The CXCR4/CCR7-knockout H9 cell line was established by the CRISPR/Cas9 genome editing system (Invitrogen, CA, USA) according to the manufacturer’s instructions. The guide sequences for the CCR7 knockout were 5′-AATGAAAAGCGTGCTGGTGGGTTTT-3′ and 5′-CCACCAGCACGCTTTTCATTCGGTG-3′, whereas those for the CXCR4 knockout were 5′-CACTTCAGATAACTACACCGGTTTT-3′ and 5′-CGGTGTAGTTATCTGAAGTGCGGTG-3′. The vectors harboring these guide sequences were transfected into H9 cells using the Amaxa Cell Line Nucleofector Kit V (Lonza, Basal, Switzerland). After cell expansion, orange fluorescent protein-expressing cells were enriched using a FACSAriaII cell sorter (BD Biosciences, CA, USA).

The stably transfected H9-derived cell lines were established as follows. To obtain recombinant retroviral particles for H9 cell infection, the HEK293T cells were seeded at a density of 5 × 106 cells per 10-cm diameter plastic tissue culture dish, and were transiently transfected using PEI-MAX (Polysciences, PA, USA) with the pCL-Ampho retrovirus packaging vector (15 μg) and the pCX4bsr-CCR7DmrA, pCX4bsr-CXCR4DmrA or pCX4EGFP-CCR7DmrC (15 μg) plasmid for 12 h. For production of retroviral particles, the transfected HEK293T cells were cultured in fresh media for a further 24 h. The virus-containing medium was collected, centrifuged at 1,700 rpm for 90 min at 25 °C, and the supernatant added to H9 cells pretreated with 8 μg polybrene (Santa Cruz Biotechnology, CA, USA). The CCR7 and/or CXCR4-expressing population of H9 cells was selected for resistance to 10 μg/ml blasticidin for two weeks and/or enriched using a FACSAriaII cell sorter.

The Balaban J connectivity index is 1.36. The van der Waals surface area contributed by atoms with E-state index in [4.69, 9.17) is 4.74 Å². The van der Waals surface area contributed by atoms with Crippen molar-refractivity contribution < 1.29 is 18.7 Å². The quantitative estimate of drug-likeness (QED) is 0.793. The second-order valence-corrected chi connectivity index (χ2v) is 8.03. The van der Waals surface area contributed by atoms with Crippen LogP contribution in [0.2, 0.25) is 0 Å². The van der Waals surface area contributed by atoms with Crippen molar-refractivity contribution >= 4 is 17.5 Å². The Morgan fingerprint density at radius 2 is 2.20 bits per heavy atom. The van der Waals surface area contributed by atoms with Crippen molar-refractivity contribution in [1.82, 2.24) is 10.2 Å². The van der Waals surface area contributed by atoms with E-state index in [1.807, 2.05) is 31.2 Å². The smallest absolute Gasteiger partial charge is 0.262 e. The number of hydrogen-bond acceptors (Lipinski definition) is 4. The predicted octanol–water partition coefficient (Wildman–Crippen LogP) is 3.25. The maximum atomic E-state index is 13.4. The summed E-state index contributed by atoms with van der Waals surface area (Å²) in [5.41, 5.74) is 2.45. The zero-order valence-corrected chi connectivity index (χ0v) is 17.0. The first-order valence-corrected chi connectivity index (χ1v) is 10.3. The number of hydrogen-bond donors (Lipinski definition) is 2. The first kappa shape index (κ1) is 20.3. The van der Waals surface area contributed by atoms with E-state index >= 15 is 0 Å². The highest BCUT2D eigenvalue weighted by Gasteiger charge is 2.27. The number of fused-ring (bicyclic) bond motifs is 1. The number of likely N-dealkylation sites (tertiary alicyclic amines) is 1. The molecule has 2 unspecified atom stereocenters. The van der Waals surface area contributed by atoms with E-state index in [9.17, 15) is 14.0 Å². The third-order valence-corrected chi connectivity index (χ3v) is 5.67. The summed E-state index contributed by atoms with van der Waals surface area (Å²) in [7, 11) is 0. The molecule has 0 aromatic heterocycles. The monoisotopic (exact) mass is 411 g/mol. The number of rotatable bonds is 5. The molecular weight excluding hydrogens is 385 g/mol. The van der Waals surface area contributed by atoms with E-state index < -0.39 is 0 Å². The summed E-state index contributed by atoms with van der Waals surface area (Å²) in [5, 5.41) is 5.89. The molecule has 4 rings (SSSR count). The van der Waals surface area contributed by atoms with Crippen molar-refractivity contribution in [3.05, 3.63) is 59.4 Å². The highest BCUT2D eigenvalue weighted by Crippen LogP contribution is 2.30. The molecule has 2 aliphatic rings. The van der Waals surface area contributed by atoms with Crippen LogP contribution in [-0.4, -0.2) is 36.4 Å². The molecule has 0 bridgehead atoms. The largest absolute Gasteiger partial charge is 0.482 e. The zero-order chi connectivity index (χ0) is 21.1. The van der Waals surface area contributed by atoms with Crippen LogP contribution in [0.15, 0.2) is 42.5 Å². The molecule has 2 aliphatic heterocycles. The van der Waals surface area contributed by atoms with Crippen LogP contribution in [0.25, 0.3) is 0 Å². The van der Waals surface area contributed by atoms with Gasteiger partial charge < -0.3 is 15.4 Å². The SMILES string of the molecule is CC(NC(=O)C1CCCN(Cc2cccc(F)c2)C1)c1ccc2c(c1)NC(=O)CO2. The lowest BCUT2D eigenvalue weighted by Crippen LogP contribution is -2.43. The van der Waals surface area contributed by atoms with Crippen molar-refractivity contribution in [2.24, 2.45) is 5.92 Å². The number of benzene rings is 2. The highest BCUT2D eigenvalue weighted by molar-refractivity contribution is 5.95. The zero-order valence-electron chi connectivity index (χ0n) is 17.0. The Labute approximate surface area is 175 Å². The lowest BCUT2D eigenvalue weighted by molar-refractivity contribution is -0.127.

Plasmids